1) You could, not you will or you should. Playing on or around chord roots may as well be the most basic form of vertical (as opposed to melody-centric, horizontal, voice-led) improvisation available. In a harsh lean, it can be seen as a crutch, since if you play the root of a note, you really have to put in work to make it sound bad in its context.


2) You wouldn't use Lydian to tonicize F: you'd use a C7 chord followed by F and whatever notes suit your fancy. Drop that Bb in there anywhere you like, and the closest you'll get to a 'modal' description of what's happening would be, if anything, Mixolydian, but even then, that's degrading C major.


3) Or you could use G , B, and D, plus any other notes your ear finds which it likes over the chord. Again, hugging the basic triad in play is a limiting concept which sacrifices creating a melody to creating a case-by-case harmony which doesn't stretch the tension of the sound too far on the chord, with such a harmonic sanctity as the only organizing principle of that approach. In a brief sense, I don't hear you play the b9 of the chord underneath your melody and say to myself, "Oh, hey that's a nice b9 he just hit! He's playing chord tones! " Instead, I'm more interested in the melody you are playing, not the chords under it; my brain does the work on how the melody relates to the chords, but my mind stays prim and proper absorbing the melody.


An aside: correct me if I'm wrong, but doesn't blues take a lot of stock in using a minor third over a major chord? I mean, that sorta breaks the whole frame right there, if it is in fact correct... o.o


*tempted to whip out Hal Galper on "Let the melody be your guide."*
You might could use some double modals.
Deadds
Registered User
Join date: Dec 2010
191 IQ
#25
Anyway i think i see the problem here.

I too use the modal approach to soloing but I also see how it's not useful.

example:

Your approach deals with extended and altered chords as they appear.

You see this "G7b9" and you play G mixo(flat2)
-----

ok fine.

The problem is that lead sheets don't come with extended and altered chords. That's up to you to decide.

In a jazz band, during solo's, non-soloist are playing un-altered and sometimes basic chords leaving the soloist to play those color tones during his solo.

Also, the modal approach works well when you HAVE to solo over altered chords. When there's money on the table you better damn well play what they want and play those altered scales.

Quote by Angusman60


If, for instance, you are playing a twelve bar blues form, when coming upon a IV chord, you would center your licks around F, or use the Lydian mode. Yes, you are using the same notes, but, using this mode allows for tonicization of the IV chord and makes the chord change more apparent within your solo. Think of it as being able to tell that a player has changed chords even without chords underneath him.


Why go chord by chord when you can just group the chords into a progression and play the scale the progression is based off.

You wanna make the chord change more apparent? Then play chord tones. This isn't a good enough reason to use a modal approach.

Quote by Angusman60

Obviously this applies to V as well. But what if the V is altered with a b9? In this case, you would use Mixolydian(b2)(b6).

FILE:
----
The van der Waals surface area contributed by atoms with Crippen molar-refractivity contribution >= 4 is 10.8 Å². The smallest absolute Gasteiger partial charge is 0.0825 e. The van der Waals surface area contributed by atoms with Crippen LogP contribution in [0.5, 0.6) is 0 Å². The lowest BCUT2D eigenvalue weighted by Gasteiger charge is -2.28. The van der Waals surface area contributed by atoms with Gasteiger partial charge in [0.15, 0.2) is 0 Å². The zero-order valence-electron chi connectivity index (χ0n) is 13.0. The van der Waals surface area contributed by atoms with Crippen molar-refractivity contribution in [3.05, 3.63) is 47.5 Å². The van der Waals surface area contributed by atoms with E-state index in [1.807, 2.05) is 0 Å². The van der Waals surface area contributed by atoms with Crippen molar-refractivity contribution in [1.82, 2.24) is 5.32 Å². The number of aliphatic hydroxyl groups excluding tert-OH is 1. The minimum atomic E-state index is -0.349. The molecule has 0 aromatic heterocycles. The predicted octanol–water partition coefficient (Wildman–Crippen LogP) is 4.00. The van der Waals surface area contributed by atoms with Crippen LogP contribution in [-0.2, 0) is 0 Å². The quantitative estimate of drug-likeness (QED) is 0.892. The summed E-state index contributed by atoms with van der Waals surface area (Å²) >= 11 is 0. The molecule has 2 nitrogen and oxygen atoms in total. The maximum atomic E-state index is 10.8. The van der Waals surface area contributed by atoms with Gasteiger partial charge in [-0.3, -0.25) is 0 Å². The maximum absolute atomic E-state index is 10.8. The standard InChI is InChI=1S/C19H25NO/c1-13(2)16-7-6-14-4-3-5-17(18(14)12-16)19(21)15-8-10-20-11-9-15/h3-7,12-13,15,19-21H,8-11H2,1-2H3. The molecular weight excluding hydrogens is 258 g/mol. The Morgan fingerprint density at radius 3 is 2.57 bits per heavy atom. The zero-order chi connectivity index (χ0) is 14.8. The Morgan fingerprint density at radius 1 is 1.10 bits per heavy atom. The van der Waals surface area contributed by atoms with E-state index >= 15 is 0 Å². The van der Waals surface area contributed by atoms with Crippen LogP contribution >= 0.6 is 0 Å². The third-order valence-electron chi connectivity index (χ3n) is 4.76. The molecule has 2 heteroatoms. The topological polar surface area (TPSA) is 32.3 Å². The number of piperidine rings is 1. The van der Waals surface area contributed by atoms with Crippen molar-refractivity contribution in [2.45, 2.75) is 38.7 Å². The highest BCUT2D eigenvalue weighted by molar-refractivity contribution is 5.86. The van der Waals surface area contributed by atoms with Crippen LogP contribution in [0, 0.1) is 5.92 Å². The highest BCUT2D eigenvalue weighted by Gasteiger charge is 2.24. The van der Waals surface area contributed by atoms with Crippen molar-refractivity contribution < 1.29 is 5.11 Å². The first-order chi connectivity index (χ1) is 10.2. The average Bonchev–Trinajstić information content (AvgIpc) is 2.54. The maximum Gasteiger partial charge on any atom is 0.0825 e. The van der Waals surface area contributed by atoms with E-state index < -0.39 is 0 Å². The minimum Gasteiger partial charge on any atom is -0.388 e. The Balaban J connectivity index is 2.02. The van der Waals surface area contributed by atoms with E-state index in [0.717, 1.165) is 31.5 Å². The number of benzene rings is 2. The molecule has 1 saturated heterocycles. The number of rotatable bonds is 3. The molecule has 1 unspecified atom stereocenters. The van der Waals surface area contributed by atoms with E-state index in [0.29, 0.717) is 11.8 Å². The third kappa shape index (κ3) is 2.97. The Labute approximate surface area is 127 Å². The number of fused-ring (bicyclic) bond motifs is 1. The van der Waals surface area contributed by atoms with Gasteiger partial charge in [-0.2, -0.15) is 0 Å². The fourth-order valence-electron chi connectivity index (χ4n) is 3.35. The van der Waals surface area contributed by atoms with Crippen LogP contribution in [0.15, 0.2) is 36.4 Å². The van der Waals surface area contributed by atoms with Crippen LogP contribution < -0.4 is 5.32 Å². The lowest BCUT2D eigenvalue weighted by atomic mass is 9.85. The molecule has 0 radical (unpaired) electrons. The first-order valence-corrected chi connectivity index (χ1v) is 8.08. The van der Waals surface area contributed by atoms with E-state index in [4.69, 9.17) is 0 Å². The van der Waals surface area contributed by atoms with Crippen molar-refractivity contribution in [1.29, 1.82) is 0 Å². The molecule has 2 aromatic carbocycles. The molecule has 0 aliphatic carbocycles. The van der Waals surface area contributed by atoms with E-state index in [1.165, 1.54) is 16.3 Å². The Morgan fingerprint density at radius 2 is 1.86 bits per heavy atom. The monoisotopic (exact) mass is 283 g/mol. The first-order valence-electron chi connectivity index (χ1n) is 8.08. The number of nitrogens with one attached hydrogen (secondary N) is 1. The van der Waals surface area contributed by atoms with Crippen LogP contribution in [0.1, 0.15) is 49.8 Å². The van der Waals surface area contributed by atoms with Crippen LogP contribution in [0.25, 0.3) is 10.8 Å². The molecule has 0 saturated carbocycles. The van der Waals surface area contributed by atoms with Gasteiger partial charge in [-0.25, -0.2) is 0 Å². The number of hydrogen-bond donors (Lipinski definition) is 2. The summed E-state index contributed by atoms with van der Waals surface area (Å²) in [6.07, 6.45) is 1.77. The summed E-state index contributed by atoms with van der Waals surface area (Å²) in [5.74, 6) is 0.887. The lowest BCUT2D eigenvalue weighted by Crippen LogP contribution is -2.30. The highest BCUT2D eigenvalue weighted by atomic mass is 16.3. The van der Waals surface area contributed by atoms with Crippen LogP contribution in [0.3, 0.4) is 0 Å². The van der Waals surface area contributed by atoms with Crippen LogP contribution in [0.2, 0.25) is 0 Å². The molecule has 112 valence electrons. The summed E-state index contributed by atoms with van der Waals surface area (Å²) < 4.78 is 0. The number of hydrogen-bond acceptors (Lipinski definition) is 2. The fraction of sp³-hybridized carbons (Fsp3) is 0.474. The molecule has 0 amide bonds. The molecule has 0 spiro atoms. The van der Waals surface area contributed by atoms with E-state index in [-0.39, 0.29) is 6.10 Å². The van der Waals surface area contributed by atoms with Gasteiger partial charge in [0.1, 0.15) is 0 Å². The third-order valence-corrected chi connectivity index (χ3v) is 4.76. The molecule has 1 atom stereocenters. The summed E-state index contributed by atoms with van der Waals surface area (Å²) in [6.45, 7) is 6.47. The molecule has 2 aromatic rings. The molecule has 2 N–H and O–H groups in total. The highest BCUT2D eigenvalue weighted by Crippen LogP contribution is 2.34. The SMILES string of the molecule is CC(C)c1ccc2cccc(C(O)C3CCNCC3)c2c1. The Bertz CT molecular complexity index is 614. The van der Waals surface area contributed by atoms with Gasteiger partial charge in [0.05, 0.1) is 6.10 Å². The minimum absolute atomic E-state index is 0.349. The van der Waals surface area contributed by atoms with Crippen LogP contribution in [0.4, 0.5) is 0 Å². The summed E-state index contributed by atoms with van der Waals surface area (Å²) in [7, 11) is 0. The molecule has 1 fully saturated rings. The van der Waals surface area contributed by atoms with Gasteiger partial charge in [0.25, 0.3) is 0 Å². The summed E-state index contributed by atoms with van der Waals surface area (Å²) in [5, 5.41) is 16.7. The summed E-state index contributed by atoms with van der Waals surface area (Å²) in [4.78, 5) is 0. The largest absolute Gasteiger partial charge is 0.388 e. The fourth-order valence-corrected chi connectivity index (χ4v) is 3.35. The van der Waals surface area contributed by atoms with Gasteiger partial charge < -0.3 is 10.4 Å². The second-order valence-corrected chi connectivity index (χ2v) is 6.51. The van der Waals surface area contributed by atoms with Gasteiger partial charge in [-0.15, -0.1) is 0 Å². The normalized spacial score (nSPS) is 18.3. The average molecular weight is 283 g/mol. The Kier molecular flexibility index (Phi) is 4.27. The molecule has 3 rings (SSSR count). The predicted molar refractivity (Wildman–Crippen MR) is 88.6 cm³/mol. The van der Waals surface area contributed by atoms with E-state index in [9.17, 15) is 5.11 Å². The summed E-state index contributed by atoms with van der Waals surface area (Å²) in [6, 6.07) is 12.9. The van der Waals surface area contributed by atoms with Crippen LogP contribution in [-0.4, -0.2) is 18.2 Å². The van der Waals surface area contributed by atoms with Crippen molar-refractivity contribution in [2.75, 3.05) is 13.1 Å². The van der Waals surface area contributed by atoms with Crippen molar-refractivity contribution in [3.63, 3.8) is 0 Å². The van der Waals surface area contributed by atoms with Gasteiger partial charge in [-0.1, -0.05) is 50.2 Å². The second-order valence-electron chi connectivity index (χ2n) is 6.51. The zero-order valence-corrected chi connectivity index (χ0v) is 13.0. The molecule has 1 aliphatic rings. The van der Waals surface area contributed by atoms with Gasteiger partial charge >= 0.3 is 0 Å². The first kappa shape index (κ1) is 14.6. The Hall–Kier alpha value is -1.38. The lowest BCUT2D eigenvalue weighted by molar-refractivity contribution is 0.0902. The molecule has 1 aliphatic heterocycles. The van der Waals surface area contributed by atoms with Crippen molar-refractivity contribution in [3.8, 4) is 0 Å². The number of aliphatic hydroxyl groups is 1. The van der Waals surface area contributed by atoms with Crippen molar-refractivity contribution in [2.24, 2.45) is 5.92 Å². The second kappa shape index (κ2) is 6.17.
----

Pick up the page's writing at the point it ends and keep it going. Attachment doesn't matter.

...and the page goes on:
This is a valid enough reason to use the modal approach, but...

In a jazz band, during solo's, non-soloist are playing un-altered and sometimes basic chords leaving the soloist to play those color tones during his solo.

I use the modal approach for solo guitar work. When i know what chord i want or what chord i want to be implying with my line.

Tonal Approach:

"OK, G7b9, that's C major with an Ab. Now this G7b9b13 is C major with an Ab and an Eb"

Or...

Modal Approach:

"OK, G7b9 then G7b9b13, use Gmixo(2b) and Gmixo(2b 6b)

It's just two methods that lead to the same thing, but the tonal approach does give you a bit more information, unless you know all the modes in every key by heart... which i doubt.
Hail
i'm a mean bully
Join date: Jan 2010
431 IQ
#26
Quote by Angusman60
I agree that it is rather inefficient, which is why I am trying to stress that is only useful insofar as learning scale patterns.


do we really need to go into why scale patterns are gonna be a bad time?
Quote by theogonia777
Hail killed MT

Quote by jongtr
I want to be Hail when I grow up.
mdc
UG's Mr Chord Man
Join date: Feb 2008
722 IQ
#27
TS, you ever heard of chord tones and arpeggios? You clearly listen to a lot of jazz.

Your modal approach to jazz improvisation is more suited to modal jazz, funnily enough. Not bop.

Go listen to some Bird or Herb Ellis, ya know?

I don't know what kind of jazz classes you've been taking, but if they don't emphasize the importance of chord tone soloing then, well, might wanna reconsider your teachers.
Last edited by mdc at Jan 18, 2013,
Angusman60
I think, therefore, I am.
Join date: Aug 2004
987 IQ
#28
When I studied jazz they did emphasize chord tones when solo. I use chord tones all the time when improvising. But, I'm talking about modes, not arpeggios, in this case.
2010 Gibson SG Honeyburst
I'm a musician, a composer, and a theory nut. Pleased to meet you! Check out my websites and drop me a line.

"The essence of all beautiful art, all great art, is gratitude. " ~ Freidrich Nietzche


My Website
Angusman60
I think, therefore, I am.
Join date: Aug 2004
987 IQ
#30
Not always. But, when you have a modulatory progression, like Black Narcissus, the method comes in quite handy.

http://www.guitarcats.com/realbook-jazz-standards/black-narcissus
2010 Gibson SG Honeyburst
I'm a musician, a composer, and a theory nut. Pleased to meet you! Check out my websites and drop me a line.

"The essence of all beautiful art, all great art, is gratitude. " ~ Freidrich Nietzche


My Website